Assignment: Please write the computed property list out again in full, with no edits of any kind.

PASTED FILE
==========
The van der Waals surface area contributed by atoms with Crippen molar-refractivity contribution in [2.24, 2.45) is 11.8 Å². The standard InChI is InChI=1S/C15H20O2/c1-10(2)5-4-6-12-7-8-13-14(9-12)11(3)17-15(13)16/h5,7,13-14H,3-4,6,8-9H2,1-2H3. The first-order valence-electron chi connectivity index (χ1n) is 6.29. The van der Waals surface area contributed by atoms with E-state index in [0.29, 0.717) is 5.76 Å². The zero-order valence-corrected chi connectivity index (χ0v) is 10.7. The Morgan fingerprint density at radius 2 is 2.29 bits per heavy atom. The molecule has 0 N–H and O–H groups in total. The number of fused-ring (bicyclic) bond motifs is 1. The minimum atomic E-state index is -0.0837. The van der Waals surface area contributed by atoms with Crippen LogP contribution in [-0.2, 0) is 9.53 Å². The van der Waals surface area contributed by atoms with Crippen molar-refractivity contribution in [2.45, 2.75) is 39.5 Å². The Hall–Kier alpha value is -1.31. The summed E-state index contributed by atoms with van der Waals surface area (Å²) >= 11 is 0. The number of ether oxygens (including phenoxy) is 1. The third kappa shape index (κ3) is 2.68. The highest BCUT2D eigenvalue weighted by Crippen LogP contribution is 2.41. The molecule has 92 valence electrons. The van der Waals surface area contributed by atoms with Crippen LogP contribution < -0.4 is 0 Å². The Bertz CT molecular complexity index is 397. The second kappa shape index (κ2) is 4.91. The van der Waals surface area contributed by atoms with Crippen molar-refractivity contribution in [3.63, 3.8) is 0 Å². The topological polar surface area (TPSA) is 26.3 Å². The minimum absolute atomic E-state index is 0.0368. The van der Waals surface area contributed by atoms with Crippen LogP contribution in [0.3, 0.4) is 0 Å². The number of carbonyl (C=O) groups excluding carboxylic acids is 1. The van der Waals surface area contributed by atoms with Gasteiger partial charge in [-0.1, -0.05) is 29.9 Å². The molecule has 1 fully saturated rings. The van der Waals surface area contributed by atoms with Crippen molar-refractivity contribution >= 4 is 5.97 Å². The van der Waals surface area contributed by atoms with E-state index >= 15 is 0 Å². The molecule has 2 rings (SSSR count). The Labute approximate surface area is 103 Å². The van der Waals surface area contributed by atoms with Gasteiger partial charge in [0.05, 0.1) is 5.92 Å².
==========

The van der Waals surface area contributed by atoms with Crippen molar-refractivity contribution in [2.24, 2.45) is 11.8 Å². The standard InChI is InChI=1S/C15H20O2/c1-10(2)5-4-6-12-7-8-13-14(9-12)11(3)17-15(13)16/h5,7,13-14H,3-4,6,8-9H2,1-2H3. The first-order valence-electron chi connectivity index (χ1n) is 6.29. The van der Waals surface area contributed by atoms with E-state index in [0.29, 0.717) is 5.76 Å². The zero-order valence-corrected chi connectivity index (χ0v) is 10.7. The Morgan fingerprint density at radius 2 is 2.29 bits per heavy atom. The molecule has 0 N–H and O–H groups in total. The number of fused-ring (bicyclic) bond motifs is 1. The minimum atomic E-state index is -0.0837. The van der Waals surface area contributed by atoms with Crippen LogP contribution in [-0.2, 0) is 9.53 Å². The van der Waals surface area contributed by atoms with Crippen molar-refractivity contribution in [2.45, 2.75) is 39.5 Å². The Hall–Kier alpha value is -1.31. The summed E-state index contributed by atoms with van der Waals surface area (Å²) >= 11 is 0. The number of ether oxygens (including phenoxy) is 1. The third kappa shape index (κ3) is 2.68. The highest BCUT2D eigenvalue weighted by Crippen LogP contribution is 2.41. The molecule has 92 valence electrons. The van der Waals surface area contributed by atoms with Crippen LogP contribution < -0.4 is 0 Å². The Bertz CT molecular complexity index is 397. The second kappa shape index (κ2) is 4.91. The van der Waals surface area contributed by atoms with Crippen molar-refractivity contribution in [3.63, 3.8) is 0 Å². The topological polar surface area (TPSA) is 26.3 Å². The minimum absolute atomic E-state index is 0.0368. The van der Waals surface area contributed by atoms with Crippen LogP contribution in [0.3, 0.4) is 0 Å². The number of carbonyl (C=O) groups excluding carboxylic acids is 1. The van der Waals surface area contributed by atoms with Gasteiger partial charge in [-0.1, -0.05) is 29.9 Å². The molecule has 1 fully saturated rings. The van der Waals surface area contributed by atoms with Crippen molar-refractivity contribution >= 4 is 5.97 Å². The van der Waals surface area contributed by atoms with E-state index >= 15 is 0 Å². The molecule has 2 rings (SSSR count). The Labute approximate surface area is 103 Å². The van der Waals surface area contributed by atoms with Gasteiger partial charge in [0.05, 0.1) is 5.92 Å².